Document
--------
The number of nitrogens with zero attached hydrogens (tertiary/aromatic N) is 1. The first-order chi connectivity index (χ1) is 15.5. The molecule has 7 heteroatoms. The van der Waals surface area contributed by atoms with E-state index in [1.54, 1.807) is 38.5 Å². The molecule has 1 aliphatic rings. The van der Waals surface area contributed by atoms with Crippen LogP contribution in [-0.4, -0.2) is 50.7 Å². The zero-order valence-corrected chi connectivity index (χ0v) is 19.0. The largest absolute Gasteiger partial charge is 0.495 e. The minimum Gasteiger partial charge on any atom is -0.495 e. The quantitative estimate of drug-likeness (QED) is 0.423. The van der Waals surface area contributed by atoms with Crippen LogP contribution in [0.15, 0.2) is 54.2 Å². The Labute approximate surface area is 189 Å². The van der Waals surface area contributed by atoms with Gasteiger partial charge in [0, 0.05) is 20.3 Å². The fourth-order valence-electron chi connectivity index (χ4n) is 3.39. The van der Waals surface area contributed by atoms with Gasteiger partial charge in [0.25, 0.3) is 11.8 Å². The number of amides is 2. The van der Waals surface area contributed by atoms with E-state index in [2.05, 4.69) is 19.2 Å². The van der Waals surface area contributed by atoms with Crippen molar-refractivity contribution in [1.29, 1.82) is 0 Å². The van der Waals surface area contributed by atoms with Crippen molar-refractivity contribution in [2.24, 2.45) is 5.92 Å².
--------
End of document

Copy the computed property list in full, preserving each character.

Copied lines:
The number of nitrogens with zero attached hydrogens (tertiary/aromatic N) is 1. The first-order chi connectivity index (χ1) is 15.5. The molecule has 7 heteroatoms. The van der Waals surface area contributed by atoms with E-state index in [1.54, 1.807) is 38.5 Å². The molecule has 1 aliphatic rings. The van der Waals surface area contributed by atoms with Crippen LogP contribution in [-0.4, -0.2) is 50.7 Å². The zero-order valence-corrected chi connectivity index (χ0v) is 19.0. The largest absolute Gasteiger partial charge is 0.495 e. The minimum Gasteiger partial charge on any atom is -0.495 e. The quantitative estimate of drug-likeness (QED) is 0.423. The van der Waals surface area contributed by atoms with Crippen LogP contribution in [0.15, 0.2) is 54.2 Å². The Labute approximate surface area is 189 Å². The van der Waals surface area contributed by atoms with Gasteiger partial charge in [0, 0.05) is 20.3 Å². The fourth-order valence-electron chi connectivity index (χ4n) is 3.39. The van der Waals surface area contributed by atoms with Gasteiger partial charge in [0.25, 0.3) is 11.8 Å². The number of amides is 2. The van der Waals surface area contributed by atoms with E-state index in [2.05, 4.69) is 19.2 Å². The van der Waals surface area contributed by atoms with Crippen molar-refractivity contribution in [1.29, 1.82) is 0 Å². The van der Waals surface area contributed by atoms with Crippen molar-refractivity contribution in [2.24, 2.45) is 5.92 Å².